“…and was appointed to be the powerful Son of God according to the Spirit of holiness by the resurrection of the dead” (Romans 1:4)

Today, I turn my writing to the Holy Spirit that has reigned forever with the Father and the eternal Son of God. The ministry of the Holy Spirit began when Jesus ascended to the Father. Christ was raised from the dead according to the Spirit of holiness. This is an interesting concept to explore at this time and age.

In the Bible, we found two words to describe our English word, holiness. The first one is found in the Old Testament. ‘Qadash’ was used to designate ‘sanctification’. It means to shine and cut, pointing to the goal of being set apart and holy. For example, it is used in the book of Joshua to pronounce/make clean, or to dedicate something or someone completely, making holy what it was before profane or common (chalal).

Probably, you miss an important detail. In Judaism, everything is considered one of two possible things. Something or someone is either holy (Qadash) or it is common (Chalal). So, the Lord God Himself wants to see us, the least, move to a new place and a new relationship with Him. However, Joshua and Israel could only be consecrated for a time but would have always needed to repeat this process because of sin. This foreshadows the perfect holiness. It was made for God’s promises and planned from the beginning of creation by God through the blood sacrifice of the Lamb of God, Jesus Christ. His blood truly takes us through the doorway into life eternal with Him. The church has been consecrated by the blood of Jesus and, now, we can freely enter into the holy presence of God. We enter through the veil which we read is His flesh. (Hebrews 10:10-20)

This brings us to the second word used to describe holiness. In the New Testament, it is used the verb, ‘hagiazo’. It communicates the same idea of a set apart and holy.

In the Bible, the quality of holiness is used primarily to refer to God. It applies to Him, communicating the idea of inaccessibility. God is absolutely distinct from the Creation. This concept brings us to the contrast between the holiness of God and the sinfulness of people. Such conflicting positions brings such separation.

In the New Testament, there is a new reality open in front of us. First, it is rare to find a mention of the attribute of the holiness of God. The reason is the fact that holiness seems to be pointing to a special characteristic of the Holy Spirit. He is the One that brings sanctification to God’s people. In fact, we know we have been loved by the Lord because the Holy Spirit works His sanctification (2 Thessalonians 2:13).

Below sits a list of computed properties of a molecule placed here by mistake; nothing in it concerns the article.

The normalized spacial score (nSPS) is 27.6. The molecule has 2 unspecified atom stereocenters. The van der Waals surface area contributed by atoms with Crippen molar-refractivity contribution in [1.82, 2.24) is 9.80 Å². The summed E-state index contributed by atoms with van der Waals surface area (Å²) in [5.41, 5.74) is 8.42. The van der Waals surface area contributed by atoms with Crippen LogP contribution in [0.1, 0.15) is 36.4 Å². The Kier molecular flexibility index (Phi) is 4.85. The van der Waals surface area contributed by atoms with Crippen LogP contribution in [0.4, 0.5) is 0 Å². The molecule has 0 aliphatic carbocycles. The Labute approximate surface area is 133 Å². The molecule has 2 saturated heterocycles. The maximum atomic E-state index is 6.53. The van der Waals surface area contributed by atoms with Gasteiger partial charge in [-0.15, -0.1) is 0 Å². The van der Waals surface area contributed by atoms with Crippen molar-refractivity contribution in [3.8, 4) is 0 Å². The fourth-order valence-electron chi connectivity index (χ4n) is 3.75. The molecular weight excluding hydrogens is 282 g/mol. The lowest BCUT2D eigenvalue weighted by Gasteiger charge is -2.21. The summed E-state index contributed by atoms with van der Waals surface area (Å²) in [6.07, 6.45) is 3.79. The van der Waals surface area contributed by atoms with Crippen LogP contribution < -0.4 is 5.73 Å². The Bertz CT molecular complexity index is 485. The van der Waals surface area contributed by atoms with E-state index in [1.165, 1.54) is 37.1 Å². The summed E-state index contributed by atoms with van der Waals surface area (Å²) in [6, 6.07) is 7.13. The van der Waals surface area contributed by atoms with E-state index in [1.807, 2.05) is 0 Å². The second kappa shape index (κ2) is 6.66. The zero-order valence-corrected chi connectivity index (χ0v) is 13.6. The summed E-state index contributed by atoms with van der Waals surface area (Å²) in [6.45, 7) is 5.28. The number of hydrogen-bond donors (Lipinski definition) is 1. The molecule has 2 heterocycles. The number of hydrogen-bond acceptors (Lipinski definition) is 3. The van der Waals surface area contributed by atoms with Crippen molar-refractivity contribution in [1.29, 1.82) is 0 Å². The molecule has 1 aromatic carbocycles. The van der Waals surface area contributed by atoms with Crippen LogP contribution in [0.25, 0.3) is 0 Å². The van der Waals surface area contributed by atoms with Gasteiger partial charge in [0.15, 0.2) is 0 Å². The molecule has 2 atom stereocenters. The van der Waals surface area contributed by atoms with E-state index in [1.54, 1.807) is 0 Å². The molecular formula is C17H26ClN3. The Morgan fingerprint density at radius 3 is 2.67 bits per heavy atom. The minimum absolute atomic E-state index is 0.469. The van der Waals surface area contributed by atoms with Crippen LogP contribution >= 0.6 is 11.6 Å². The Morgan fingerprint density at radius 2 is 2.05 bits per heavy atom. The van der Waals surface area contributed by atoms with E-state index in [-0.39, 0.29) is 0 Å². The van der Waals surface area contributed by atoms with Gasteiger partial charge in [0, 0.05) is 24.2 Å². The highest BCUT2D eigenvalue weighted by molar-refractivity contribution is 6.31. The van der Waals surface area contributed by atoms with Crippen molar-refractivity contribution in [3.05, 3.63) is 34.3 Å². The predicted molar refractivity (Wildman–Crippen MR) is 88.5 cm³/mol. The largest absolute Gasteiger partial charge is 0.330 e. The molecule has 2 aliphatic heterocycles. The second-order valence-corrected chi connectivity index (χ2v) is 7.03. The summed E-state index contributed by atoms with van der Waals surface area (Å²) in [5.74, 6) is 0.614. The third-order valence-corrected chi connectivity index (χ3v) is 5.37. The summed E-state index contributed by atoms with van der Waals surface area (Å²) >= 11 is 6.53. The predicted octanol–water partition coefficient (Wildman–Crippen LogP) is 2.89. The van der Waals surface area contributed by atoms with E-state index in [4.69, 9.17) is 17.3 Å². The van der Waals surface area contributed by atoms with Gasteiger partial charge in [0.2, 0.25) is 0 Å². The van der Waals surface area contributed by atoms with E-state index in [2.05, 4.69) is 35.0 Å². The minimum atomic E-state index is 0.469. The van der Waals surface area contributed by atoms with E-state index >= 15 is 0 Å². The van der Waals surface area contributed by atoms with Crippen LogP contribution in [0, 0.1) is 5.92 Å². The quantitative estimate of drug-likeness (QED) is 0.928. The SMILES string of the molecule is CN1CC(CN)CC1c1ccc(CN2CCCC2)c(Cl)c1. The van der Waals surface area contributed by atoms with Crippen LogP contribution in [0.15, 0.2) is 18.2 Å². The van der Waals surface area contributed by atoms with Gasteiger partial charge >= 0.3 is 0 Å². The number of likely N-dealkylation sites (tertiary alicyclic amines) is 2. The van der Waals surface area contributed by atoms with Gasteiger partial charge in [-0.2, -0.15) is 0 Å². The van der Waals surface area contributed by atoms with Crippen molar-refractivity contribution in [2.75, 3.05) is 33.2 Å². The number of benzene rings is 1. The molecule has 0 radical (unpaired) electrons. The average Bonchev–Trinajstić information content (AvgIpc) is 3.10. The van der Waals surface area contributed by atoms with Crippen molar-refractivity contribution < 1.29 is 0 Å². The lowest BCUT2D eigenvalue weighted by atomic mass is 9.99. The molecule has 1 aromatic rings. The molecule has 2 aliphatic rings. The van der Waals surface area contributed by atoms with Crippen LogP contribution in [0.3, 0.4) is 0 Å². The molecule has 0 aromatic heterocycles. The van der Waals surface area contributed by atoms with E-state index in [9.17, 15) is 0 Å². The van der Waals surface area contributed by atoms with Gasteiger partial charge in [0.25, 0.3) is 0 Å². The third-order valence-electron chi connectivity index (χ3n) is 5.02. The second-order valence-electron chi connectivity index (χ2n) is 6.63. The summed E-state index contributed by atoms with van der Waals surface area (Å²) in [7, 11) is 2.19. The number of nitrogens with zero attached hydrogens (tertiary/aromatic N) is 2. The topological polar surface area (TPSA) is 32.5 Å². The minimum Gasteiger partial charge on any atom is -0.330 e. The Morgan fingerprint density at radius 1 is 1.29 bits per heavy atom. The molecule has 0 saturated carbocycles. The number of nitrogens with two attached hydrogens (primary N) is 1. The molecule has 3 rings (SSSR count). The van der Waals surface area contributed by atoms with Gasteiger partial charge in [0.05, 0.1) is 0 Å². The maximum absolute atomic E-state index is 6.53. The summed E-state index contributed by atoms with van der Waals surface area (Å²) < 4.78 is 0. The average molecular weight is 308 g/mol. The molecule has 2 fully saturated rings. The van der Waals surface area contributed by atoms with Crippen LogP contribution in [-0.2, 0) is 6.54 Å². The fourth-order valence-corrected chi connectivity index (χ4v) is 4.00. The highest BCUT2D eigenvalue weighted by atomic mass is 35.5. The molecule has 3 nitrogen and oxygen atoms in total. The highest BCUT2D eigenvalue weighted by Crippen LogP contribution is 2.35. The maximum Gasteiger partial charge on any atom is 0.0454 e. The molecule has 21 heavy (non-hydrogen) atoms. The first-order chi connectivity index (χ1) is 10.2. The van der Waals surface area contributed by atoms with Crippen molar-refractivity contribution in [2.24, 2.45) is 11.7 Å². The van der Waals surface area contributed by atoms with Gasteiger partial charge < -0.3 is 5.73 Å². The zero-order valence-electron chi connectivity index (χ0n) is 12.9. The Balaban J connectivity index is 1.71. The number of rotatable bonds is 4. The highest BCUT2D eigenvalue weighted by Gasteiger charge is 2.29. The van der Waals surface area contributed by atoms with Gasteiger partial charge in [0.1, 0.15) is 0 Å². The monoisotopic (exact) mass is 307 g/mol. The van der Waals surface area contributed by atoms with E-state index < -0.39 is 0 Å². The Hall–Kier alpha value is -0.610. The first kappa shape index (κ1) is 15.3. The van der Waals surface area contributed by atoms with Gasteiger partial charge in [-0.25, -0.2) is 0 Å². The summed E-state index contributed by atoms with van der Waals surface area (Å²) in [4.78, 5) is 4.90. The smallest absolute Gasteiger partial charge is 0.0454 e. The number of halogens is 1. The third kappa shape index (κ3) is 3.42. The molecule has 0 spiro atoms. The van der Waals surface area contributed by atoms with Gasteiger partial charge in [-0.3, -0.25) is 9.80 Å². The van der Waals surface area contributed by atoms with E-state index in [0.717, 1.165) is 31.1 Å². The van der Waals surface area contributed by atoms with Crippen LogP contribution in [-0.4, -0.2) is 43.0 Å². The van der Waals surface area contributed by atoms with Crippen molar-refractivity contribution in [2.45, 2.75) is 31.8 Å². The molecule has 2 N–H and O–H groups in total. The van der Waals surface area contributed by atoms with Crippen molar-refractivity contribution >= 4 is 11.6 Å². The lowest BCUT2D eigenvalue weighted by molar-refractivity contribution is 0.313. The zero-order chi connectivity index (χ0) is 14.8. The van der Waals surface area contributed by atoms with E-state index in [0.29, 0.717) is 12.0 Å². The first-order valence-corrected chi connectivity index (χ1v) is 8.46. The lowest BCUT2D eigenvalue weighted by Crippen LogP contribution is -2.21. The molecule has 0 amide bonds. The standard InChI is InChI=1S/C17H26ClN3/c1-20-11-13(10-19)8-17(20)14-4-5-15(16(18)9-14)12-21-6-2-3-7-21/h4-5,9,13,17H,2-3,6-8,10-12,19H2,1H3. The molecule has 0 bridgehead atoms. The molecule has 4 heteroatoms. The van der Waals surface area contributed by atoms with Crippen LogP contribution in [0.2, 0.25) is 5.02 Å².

Almost a hundred times, it is used holiness/sanctification in relation to the Holy Spirit. Holiness is not seen just as being better morally. There is a clear confusion when it comes to talking about holiness. There is no salvation through character. A person becomes a great moral example and, even so, it could be that there is not an experience of holiness.

You may ask, “what do you mean?” You see most people think being a Christian is about being morally superior, but it is a mistaken notion. Obviously, being a person of character is important. However, the work of the Holy Spirit is deeper than such moral improvement.

Holiness is a gracious and continuing work of the Holy Spirit by which HE set us free from sin and the flesh. This is done by the renewal of all of our being, recreating the image of God, and empowering us for the good works that God prepared beforehand (Ephesians 2:10).

Sanctification is a supernatural work of God. It could be understood by two parts: the death of the old person (the flesh) and the birth of the new person, created in Jesus Christ for good works. This is a process that affects the whole being: body, soul and spirit; mind, emotions and will.

Like salvation, sanctification is the work of the Trinity, specifically closer associate it to the Holy Spirit (see Romans 8:11; Romans 15:16; 1 Peter 1:2). God, and not us, is the author of holiness. Your spiritual development is not your own, but it is God’s grace reaching out. It is a process that is not noticed most of the time, it is effective and steady by the ministry and work of the Holy Spirit through the Word, the Sacraments, Divine providence and prayer/worship.

Rejoice, because as you have been reading this text, the Holy Spirit has been working in your life.

Every Blessing,

Bishop Josep Rossello